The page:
I'd go try them both out at a store if you have the chance and compare them side by side and decide based on what you prefer. I love the Air, but I prefer the build and screen of my Pro by a long shot.

    As far as web design apps go. You might take a look at Adobe's Brackets. I used it in an HTML & CSS class last semester and was pretty happy with it when the rest of the class was using Notepad ++ and Windows. I was the only Mac user haha.
     
  3. FullerGarrett thread starter macrumors newbie

    Joined:
    Jun 28, 2015
    Location:
    Missouri
    #3
    Oops. Must've also said the nearest Apple Store is about 100 miles away.
     
  4. FullerGarrett thread starter macrumors newbie

    Joined:
    Jun 28, 2015
    Location:
    Missouri
    #4
    Just looked at Brackets. It looks just like Edge Code, with the annoying closing bracket system. Is there any way to turn the automatic close function off, as it is annoying when I enter something like a <strong> attribute inside of a <p> element.
     
  5. keysofanxiety macrumors 604

    keysofanxiety

    Joined:
    Nov 23, 2011
    #5
    MacBook Pro, definitely.

    Just please make sure it's the Retina MacBook Pro ... the non-Retina model is tragically outdated (last released June 2012) and horrendously expensive.
     
  6. Boyd01 macrumors 68040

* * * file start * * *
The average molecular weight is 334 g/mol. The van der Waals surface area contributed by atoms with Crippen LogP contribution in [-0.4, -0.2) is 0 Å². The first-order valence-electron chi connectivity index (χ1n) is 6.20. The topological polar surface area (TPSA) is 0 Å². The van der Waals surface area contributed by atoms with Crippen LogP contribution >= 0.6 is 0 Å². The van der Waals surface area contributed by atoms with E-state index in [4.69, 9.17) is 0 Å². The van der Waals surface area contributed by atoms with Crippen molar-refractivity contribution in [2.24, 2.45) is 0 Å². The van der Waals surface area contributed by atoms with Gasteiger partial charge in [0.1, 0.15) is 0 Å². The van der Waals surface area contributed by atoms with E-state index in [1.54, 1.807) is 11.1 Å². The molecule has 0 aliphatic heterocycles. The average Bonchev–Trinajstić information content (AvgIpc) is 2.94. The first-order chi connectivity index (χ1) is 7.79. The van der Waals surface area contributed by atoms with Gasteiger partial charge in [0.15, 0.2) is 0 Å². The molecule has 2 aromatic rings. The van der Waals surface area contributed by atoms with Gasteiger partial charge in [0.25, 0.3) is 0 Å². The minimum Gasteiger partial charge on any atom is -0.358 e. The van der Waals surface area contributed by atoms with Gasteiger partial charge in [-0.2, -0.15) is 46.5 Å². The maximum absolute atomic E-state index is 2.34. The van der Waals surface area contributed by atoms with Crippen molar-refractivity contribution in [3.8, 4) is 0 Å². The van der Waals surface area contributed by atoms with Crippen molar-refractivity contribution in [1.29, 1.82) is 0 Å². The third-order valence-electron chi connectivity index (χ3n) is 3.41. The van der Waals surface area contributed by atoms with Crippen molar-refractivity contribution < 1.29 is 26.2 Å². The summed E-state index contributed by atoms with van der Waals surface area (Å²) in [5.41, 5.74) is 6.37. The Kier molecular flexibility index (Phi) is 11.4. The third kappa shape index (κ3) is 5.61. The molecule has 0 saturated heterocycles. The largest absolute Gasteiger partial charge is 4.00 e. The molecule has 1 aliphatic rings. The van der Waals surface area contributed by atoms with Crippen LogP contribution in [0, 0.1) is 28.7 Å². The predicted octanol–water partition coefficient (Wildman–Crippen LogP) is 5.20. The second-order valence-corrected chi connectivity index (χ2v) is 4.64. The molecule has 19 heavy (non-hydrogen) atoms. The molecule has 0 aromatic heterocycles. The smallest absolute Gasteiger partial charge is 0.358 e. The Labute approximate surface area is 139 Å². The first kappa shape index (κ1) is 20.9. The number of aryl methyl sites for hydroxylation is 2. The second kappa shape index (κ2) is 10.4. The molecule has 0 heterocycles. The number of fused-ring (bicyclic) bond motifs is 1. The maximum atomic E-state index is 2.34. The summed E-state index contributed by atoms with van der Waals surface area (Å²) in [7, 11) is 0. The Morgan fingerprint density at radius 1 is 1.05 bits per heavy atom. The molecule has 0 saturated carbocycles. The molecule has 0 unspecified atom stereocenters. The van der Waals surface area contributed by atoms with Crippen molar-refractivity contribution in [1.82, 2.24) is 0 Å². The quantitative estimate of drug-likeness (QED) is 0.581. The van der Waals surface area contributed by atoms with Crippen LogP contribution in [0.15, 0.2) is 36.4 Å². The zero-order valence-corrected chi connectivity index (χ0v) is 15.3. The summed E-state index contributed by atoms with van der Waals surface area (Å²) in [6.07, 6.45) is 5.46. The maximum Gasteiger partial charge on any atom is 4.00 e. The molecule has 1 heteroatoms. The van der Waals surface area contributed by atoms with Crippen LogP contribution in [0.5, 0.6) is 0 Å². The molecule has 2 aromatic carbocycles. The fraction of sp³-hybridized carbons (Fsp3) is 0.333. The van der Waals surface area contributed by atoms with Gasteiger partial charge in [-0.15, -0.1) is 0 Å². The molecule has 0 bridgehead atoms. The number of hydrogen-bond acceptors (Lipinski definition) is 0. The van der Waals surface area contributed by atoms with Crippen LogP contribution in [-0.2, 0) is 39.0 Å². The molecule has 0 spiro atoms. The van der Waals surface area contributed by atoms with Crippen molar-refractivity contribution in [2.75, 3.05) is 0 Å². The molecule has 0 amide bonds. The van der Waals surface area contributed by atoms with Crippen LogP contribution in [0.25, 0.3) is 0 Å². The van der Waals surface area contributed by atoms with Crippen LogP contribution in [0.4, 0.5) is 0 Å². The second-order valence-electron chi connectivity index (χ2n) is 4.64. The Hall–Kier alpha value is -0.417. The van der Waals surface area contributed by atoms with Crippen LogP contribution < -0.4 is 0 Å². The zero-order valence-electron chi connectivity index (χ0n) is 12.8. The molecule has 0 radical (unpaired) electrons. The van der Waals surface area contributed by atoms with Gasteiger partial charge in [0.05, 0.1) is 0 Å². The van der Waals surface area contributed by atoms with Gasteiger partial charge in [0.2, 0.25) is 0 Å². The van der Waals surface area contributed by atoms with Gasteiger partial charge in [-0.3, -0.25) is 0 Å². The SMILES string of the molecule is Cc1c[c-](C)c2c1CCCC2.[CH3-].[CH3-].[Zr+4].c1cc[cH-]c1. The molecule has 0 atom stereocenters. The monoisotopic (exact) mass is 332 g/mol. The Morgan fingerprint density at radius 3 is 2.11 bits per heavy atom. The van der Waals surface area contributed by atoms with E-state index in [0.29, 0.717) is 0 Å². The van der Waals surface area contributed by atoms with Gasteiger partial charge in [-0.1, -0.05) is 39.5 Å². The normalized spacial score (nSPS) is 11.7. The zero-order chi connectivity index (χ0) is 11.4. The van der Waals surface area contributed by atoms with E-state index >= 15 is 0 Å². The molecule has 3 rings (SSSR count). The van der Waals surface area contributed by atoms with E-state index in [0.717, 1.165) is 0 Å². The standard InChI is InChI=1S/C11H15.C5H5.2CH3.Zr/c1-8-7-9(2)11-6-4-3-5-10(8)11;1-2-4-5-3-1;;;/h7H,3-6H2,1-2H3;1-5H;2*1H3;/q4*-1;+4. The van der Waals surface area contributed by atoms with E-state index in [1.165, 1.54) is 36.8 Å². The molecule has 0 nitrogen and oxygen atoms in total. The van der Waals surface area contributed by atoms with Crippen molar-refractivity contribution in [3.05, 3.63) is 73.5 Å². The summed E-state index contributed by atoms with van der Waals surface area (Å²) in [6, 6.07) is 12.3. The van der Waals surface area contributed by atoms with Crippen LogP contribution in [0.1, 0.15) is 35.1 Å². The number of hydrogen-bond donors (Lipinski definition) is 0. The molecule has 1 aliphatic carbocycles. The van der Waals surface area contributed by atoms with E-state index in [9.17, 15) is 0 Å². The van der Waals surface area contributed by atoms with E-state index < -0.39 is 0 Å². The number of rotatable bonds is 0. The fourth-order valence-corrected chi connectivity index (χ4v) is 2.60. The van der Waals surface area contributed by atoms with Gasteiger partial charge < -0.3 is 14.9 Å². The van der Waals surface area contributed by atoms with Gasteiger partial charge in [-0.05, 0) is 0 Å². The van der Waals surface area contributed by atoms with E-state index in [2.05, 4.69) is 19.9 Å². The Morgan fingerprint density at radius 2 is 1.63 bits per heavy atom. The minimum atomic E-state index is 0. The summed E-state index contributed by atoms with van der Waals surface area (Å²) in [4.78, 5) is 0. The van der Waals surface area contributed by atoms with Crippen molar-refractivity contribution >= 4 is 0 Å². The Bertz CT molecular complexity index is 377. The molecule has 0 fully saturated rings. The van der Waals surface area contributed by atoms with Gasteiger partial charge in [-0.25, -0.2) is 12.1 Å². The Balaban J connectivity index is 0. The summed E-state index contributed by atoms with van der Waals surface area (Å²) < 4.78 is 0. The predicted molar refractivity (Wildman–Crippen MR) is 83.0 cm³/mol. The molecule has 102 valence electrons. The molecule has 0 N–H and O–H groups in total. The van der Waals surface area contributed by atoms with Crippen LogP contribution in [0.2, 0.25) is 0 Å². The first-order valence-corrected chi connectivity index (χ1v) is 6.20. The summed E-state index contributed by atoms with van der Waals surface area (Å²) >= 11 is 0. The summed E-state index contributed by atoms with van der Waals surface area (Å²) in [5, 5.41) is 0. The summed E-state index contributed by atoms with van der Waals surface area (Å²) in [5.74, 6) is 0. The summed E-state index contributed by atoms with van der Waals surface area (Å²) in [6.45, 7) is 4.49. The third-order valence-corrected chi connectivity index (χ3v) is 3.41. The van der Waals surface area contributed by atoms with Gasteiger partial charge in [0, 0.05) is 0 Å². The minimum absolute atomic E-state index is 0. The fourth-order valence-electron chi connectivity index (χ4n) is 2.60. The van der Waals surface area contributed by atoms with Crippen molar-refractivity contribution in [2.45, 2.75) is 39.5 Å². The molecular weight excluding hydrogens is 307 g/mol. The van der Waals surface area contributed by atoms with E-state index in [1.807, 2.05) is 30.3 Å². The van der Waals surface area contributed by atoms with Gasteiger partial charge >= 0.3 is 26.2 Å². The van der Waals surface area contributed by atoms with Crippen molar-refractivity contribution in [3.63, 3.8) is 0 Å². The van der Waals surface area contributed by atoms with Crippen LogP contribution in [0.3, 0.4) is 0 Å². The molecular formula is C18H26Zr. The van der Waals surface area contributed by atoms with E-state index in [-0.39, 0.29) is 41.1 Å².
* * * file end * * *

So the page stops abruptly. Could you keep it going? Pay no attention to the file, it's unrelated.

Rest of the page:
Boyd01

    Joined:
    Feb 21, 2012
    Location:
    New Jersey Pine Barrens
    #6
    Is there a Best Buy closer to you? The larger stores usually have a decent selection of Macs. Some of the smaller Best Buy stores don't carry any Apple products though.
     
  7. FullerGarrett thread starter macrumors newbie

    Joined:
    Jun 28, 2015
    Location:
    Missouri
    #7
    We have one nearby, and it is decent sized. I'm not 100% sure if they sell Macs on hand, because when I was getting my MacMini I called them and they said they'd have to order it and it'd take a while to get there (I ended up driving 100 miles to the Apple Store in KC.)

    I may be using the money I've saved for the MBA/MBP as a down payment on a car, but that depends on whether or not I get the job I've applied for (I have an interview later today.) If I do get the job, how can I optimize my MacMini for web/graphic design? I was thinking about adding a second monitor to my MacMini, but I have two questions there:

    a) does the Mac support dual monitors without a splitter (two Thunderbolt 2 to DVI adaptors), and
    b) where can I buy a good but inexpensive monitor that is good for web and graphic design that uses the DVI connector?
     
  8. darngooddesign macrumors G3

    Joined:
    Jul 4, 2007
    Location:
    Atlanta, GA
    #8
    While the retina screen is nice, the Air will give you a more realistic view of what the web actually looks like being that the majority of sides are not using retina assets. Power wise, as you know from your MacMini, both are fine. The retina screen provides a big benefit that if you set it to the higher resolutions you can fit more on your screen. The Air gets you a thinner, lighter package with longer battery life.
     
  9. FullerGarrett thread starter macrumors newbie

    Joined:
    Jun 28, 2015
    Location:
    Missouri
    #9
    Yes, the MacMini does everything I need it to and more. I'm worried about getting Adobe Creative Cloud on it. While I don't use CC now, I do plan on upgrading to CC when I get the new computer.